Nurses Walk out at East Liverpool City Hospital, Cite Unfair Labor Practices
EAST LIVERPOOL, Ohio — As expected, members of Ohio Nurses Association/East Liverpool Nurses Association Local 5903 at East Liverpool City Hospital hit the picket line early Saturday and look to be off work until Tuesday at 7 a.m., protesting what they call unfair labor practices by the hospital administration.
The ONA represents 128 registered nurses at the hospital, owned by Prime Healthcare Foundations headquartered in California.
The three-day strike notice was issued after 11 bargaining sessions between the union and hospital administration failed to produce a contract satisfactory to both parties, according to Ashlee Severs, R.N., a negotiating member and commissioner for the ONA.
While salaries have been a sticking point in negotiations, Severs said the walkout is primarily a ULP — unfair labor practice — strike, saying, “They have not participated in fair bargaining but in regressive bargaining,” which she described as making offers then taking them away before the union membership could react.
“That’s not how the process is supposed to work,” Severs complained.
She claimed the union had not been given the opportunity to fully review the hospital administration’s last, best proposal before it was recalled, saying, “There were still things we were asking, and things we were waiting on responses for.”
She declined to provide specifics on what the union is seeking, saying, “We think proposals should be between the two negotiating teams, not public.”
A social media post was made by the hospital administration earlier this week, outlining the pay scale, salary increases and tuition reimbursements offered in negotiations, with a comment that “this offer was extremely competitive and fair. It was our hope that the Ohio Nurses Association/East Liverpool Nurses Association Local 5903 would have accepted this fair and more than competitive offer to avoid a strike during this national pandemic and with the current escalation of COVID-19.”
The pay rates being offered by the hospital administration do not allow for recruitment or retention of nurses, according to Severs, who said nurses can go to local nursing homes and earn more than they do working at ELCH.
Currently, there are 20 vacancies on the nursing staff, she added.
The post further noted the offer had been withdrawn due to the union failing to accept it.
Replacement staff has been brought in for the three days. When asked if she and the other nurses are concerned about their replacements’ abilities or qualifications, Severs said, “We feel we know our community and our patients and feel we’d be the best ones to take care of them.”
Asked if the hospital had taken steps to plan for a shortage of local nurses during the walk-out, Severs said, “They did attempt to send out their ICU (critical care) patients to other hospitals.”
The contract, which expired at 11:59 p.m. Friday, has been extended twice, and Severs said, “We offered to withdraw the strike and continue with the contract if they continued fair bargaining, but they declined. If they called us right now, we’d be OK with going back to the negotiations table. I do not understand why they wouldn’t want to invest in their nurses so their patients get the best health care.”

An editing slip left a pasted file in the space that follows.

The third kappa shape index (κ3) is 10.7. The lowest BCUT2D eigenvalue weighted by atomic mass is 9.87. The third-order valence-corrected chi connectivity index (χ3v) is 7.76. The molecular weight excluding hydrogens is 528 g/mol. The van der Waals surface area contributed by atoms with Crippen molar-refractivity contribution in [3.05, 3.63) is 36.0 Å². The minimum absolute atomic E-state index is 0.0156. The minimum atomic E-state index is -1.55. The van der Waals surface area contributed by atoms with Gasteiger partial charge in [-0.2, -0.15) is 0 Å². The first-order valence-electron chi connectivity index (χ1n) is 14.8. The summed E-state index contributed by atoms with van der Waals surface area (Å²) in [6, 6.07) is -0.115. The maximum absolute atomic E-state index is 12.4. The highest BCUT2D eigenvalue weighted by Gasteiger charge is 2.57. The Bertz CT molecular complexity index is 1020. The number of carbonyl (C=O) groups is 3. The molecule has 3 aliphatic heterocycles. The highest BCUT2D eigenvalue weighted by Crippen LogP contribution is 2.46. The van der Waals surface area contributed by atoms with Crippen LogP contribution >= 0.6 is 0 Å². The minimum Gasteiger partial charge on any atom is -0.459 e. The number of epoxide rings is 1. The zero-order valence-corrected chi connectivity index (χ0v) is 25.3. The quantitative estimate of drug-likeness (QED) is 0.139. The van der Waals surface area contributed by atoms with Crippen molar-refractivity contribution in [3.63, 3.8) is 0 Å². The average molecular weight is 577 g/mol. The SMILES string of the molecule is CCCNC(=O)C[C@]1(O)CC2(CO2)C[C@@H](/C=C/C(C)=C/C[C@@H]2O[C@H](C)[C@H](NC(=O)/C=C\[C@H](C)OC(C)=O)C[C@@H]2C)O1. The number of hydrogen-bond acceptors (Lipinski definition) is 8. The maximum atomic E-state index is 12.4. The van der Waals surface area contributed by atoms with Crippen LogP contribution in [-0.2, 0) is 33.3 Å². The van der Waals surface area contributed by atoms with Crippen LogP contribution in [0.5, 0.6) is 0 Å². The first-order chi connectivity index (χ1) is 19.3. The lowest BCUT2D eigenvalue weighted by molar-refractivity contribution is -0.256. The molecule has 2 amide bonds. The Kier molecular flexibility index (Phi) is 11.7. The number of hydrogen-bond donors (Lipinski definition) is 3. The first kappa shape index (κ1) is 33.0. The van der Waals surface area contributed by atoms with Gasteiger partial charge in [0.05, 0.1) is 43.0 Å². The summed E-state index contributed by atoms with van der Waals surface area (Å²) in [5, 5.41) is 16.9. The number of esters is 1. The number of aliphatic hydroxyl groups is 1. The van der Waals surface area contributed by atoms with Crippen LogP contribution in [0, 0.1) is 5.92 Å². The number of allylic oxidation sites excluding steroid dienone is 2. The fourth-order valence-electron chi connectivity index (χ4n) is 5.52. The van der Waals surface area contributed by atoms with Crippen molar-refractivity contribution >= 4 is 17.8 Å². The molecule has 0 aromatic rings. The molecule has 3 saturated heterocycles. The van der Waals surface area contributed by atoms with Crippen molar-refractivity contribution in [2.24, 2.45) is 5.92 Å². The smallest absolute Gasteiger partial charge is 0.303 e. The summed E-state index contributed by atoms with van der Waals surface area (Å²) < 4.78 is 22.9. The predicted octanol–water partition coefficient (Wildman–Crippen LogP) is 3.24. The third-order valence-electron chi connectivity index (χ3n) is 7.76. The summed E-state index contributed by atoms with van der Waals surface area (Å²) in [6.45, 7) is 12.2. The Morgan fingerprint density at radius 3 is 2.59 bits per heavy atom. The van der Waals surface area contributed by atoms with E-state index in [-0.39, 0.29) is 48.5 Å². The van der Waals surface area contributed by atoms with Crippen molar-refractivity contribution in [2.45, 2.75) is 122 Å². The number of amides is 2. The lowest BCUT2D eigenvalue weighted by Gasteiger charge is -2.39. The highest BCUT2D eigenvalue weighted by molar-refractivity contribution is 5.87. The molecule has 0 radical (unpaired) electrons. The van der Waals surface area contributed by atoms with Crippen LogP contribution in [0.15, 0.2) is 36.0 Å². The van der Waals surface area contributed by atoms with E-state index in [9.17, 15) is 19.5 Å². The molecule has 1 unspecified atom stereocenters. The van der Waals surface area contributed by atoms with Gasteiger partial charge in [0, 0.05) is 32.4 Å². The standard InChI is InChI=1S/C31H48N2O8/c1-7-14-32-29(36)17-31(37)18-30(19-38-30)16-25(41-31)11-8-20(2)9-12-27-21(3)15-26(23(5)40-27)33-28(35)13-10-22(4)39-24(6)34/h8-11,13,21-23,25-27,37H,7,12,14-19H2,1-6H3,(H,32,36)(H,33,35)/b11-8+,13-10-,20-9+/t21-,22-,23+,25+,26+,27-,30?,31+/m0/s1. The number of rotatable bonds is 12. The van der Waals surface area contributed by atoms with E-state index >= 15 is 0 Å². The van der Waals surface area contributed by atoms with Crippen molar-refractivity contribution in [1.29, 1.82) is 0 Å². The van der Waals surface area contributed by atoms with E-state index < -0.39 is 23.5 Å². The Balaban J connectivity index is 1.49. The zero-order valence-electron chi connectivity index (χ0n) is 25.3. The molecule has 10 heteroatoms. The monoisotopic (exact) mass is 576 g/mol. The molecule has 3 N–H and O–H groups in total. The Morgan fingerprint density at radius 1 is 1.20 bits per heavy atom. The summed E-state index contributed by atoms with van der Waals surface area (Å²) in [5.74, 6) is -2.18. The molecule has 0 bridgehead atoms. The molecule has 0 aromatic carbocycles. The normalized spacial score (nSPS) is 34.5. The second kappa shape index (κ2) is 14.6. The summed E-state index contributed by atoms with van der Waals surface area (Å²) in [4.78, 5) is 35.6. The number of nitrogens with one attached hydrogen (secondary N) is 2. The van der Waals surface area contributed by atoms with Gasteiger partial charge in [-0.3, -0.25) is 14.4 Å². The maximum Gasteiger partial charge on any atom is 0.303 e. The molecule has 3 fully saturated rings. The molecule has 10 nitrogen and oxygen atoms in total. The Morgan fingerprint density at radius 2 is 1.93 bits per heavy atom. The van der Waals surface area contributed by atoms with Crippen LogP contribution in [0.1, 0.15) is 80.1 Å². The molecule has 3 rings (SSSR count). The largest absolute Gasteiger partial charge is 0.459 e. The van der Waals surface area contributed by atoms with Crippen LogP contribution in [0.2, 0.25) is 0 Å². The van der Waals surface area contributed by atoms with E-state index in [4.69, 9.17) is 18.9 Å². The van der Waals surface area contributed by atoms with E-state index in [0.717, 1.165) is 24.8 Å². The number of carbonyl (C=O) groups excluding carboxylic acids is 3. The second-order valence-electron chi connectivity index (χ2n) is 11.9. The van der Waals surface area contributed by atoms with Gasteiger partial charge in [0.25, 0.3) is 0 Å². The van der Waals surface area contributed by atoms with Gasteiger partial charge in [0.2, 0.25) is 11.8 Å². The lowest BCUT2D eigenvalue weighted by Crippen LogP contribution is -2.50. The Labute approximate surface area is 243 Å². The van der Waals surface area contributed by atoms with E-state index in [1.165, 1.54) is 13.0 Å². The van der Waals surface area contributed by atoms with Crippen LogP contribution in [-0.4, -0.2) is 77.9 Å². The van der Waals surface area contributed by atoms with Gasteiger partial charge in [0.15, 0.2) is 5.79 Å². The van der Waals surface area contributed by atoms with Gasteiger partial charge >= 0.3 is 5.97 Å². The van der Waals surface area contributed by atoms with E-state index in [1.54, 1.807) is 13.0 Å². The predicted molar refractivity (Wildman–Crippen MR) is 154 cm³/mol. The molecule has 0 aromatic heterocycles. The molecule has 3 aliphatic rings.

A light rain fell Saturday as nurses and their supporters gathered along the sidewalk in front of the hospital’s main entrance and near the emergency entrance, but that did not deter them from chanting, “Patients over profits,” and “Hey, Prime, you can’t hide; we can see your greedy side,” as passing motorists blew their horns in support.
Nurses and their supporters took to the picket line outside the front entrance of East Liverpool City Hospital Saturday morning. Among them was Ashlee Severs, commissioner for Ohio Nurses Association Local 5903.
Some social media commentary was surfacing prior to the morning’s walkout, chiding the nurses for leaving their posts when the county has just been declared in the “red,” or emergency level, for COVID-19.
However, Severs emphasized the nurses are quite aware of the on-going pandemic, which explains why only a limited time strike was planned.
“That’s why we proposed only three days. We want to provide that quality care, but we also want to show Prime Healthcare we deserve a fair contract and show we mean business,” Severs said.
A message left with the administrative offices at the hospital Saturday was not returned, nor was a message for comment left for Mayor Greg Bricker due to the hospital being one of the city’s major employers.
Nurses on the picket line recalled a strike in 2003 that lasted two weeks, while a threatened strike was avoided in 2014 when a contract was ratified while the hospital was in the midst of a possible merger with the former Humility of Mary Health Partners, now Mercy Health, which operates St. Elizabeth Hospital in Youngstown. At that time, the hospital employed 133 registered nurses.
Plans to merge with River Valley Health Partners were scrapped in 2014, after which Prime Healthcare Foundation acquired its holdings, which included East Liverpool City Hospital, in 2016.
According to the American Hospital Directory’s Sept. 28 listing, the hospital has 130 staff beds and, while the obstetrics and pediatrics services were discontinued in 2015, it still offers cardiovascular, emergency, oncology radiology, ICU, surgery and wound care services at its West Fifth Street facility.
In 2019, the hospital’s total patient revenue was $366,245,726, with $1,358,332 in non-patient revenue, for a total net income of $8,291,980, according to the AHD.
Pictured at top: Picketing nurses outside East Liverpool City Hospital object to what they believe are unfair labor practices by the hospital administration.
Copyright 2022 The Business Journal, Youngstown, Ohio.